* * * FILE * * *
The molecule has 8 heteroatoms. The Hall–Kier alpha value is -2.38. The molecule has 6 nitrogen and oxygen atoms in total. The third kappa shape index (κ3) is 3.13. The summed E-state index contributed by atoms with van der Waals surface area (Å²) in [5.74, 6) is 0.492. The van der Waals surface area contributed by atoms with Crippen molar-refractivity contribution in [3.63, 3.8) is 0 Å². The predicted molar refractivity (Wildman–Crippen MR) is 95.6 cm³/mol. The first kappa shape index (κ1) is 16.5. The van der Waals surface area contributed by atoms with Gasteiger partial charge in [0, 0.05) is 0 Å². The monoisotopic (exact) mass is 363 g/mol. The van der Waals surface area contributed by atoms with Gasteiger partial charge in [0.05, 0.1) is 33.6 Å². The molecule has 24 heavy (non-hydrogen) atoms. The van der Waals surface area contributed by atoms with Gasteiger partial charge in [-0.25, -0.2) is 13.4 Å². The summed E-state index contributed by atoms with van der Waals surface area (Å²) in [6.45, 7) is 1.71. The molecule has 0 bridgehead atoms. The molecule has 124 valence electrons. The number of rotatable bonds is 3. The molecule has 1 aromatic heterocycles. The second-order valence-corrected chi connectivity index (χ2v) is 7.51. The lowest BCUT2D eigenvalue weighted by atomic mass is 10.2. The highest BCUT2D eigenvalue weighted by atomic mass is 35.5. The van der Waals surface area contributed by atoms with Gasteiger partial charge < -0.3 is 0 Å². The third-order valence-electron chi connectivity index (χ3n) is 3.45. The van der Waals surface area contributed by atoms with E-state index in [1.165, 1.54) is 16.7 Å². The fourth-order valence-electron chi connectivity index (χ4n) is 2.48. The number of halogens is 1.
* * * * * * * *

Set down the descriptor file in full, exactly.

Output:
The molecule has 8 heteroatoms. The Hall–Kier alpha value is -2.38. The molecule has 6 nitrogen and oxygen atoms in total. The third kappa shape index (κ3) is 3.13. The summed E-state index contributed by atoms with van der Waals surface area (Å²) in [5.74, 6) is 0.492. The van der Waals surface area contributed by atoms with Crippen molar-refractivity contribution in [3.63, 3.8) is 0 Å². The predicted molar refractivity (Wildman–Crippen MR) is 95.6 cm³/mol. The first kappa shape index (κ1) is 16.5. The van der Waals surface area contributed by atoms with Gasteiger partial charge in [0, 0.05) is 0 Å². The monoisotopic (exact) mass is 363 g/mol. The van der Waals surface area contributed by atoms with Gasteiger partial charge in [0.05, 0.1) is 33.6 Å². The molecule has 24 heavy (non-hydrogen) atoms. The van der Waals surface area contributed by atoms with Gasteiger partial charge in [-0.25, -0.2) is 13.4 Å². The summed E-state index contributed by atoms with van der Waals surface area (Å²) in [6.45, 7) is 1.71. The molecule has 0 bridgehead atoms. The molecule has 124 valence electrons. The number of rotatable bonds is 3. The molecule has 1 aromatic heterocycles. The second-order valence-corrected chi connectivity index (χ2v) is 7.51. The lowest BCUT2D eigenvalue weighted by atomic mass is 10.2. The highest BCUT2D eigenvalue weighted by atomic mass is 35.5. The van der Waals surface area contributed by atoms with Gasteiger partial charge < -0.3 is 0 Å². The third-order valence-electron chi connectivity index (χ3n) is 3.45. The van der Waals surface area contributed by atoms with E-state index in [1.165, 1.54) is 16.7 Å². The fourth-order valence-electron chi connectivity index (χ4n) is 2.48. The number of halogens is 1.